Your Credit Score

When considering bankruptcy and bankruptcy alternatives, one of the biggest questions people ask me is “what about my credit score?” and “How will bankruptcy help improve my credit score?”. Read on to learn about what a credit score is and how different bankruptcy alternatives will impact it.

What is a credit score?
The credit score is a number given to you by a company that rates you as a borrower. In other words, when you want to borrow money, for a car, house, or just a loan, the lender will look to your credit score to see how risky it is to lend you money. Three big companies that do this are Experian, Equifax and Transunion. Your credit score can be seen in a credit report from any or all of these companies.

A credit score is one of many factors that go into a lenders decision to lend money and what interest rate to give you. However, generally speaking it works like this:

If the credit score is low, (this is bad credit) it indicates that it is risky to lend you money. A lender will not give the loan, or the lender will give it at a very high interest rate.

If the score is high, (this is good credit) it indicates that it is NOT RISKY to lend you money, (because you have a good history of repaying all your loans on time). The lender will give you money at a low interest rate.

Most people can always get a loan. The question is: What interest rate will you pay? Getting a high-interest loan is usually a very bad idea. That is why having a good credit score is so valuable.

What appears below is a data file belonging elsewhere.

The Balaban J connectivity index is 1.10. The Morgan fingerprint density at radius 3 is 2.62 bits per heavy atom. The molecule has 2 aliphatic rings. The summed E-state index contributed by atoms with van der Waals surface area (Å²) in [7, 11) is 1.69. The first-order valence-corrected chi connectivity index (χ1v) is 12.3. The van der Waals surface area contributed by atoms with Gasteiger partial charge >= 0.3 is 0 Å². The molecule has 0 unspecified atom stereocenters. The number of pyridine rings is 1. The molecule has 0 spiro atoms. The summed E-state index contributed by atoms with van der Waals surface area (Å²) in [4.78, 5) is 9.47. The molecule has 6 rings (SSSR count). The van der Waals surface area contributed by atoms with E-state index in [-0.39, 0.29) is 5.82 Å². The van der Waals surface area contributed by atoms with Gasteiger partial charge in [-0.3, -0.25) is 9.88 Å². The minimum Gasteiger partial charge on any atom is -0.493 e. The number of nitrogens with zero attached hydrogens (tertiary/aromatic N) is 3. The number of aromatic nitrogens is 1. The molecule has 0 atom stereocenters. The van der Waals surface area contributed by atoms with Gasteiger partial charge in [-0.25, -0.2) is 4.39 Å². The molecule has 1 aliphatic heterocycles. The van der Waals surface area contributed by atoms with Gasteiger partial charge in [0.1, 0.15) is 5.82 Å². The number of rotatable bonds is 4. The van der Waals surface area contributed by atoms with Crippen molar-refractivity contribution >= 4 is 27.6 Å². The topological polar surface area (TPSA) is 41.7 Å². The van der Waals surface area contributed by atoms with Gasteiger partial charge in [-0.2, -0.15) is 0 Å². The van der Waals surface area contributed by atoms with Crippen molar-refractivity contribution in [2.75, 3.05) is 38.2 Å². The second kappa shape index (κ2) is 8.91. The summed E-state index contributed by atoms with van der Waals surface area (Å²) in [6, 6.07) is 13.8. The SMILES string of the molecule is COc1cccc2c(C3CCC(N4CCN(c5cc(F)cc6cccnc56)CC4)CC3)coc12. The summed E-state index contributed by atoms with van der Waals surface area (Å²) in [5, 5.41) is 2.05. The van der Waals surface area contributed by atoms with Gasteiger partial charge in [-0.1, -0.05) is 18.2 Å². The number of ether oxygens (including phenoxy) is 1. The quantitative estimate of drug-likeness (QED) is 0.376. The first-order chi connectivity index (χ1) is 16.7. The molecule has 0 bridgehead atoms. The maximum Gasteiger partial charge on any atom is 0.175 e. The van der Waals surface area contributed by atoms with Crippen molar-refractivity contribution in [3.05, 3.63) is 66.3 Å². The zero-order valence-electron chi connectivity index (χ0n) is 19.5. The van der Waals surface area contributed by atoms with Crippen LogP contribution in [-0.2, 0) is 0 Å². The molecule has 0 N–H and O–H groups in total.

High credit score is good (700 and up is great). Low credit score is bad (below 500 is terrible).

So, how do the bankruptcy alternatives when it comes to credit score?

Bankruptcy Alternative Credit Score Comparison.
This Credit Score Comparison Chart illustrates the impact of different debt solutions on your credit score over a 36 month (three year) period.

There are three assumptions here.

  1. Though it is usually not the case, this chart compares what would happen to a credit score assuming you started four strategies on the first month you realized you could not pay your debts.
  2. It is assumed that the debtor in this example does his best to restore his credit.
  3. This chart assumes the debt negotiation candidate was able to settle his debts in 30 months (2.5 years). This is very optimistic.

Three Year Credit Score Comparison Chart (Who wins the race to excellent credit?)

  Month1 Month6 Month12 Month24 Month36
Debt Negotiation: good bad terrible terrible so so/ bad
Debt Consolidation: good bad bad bad so so
Bankruptcy: terrible so so decent good excellent
Doing Nothing: good so so terrible terrible terrible
Repaying on and off: so so so so so so so so so so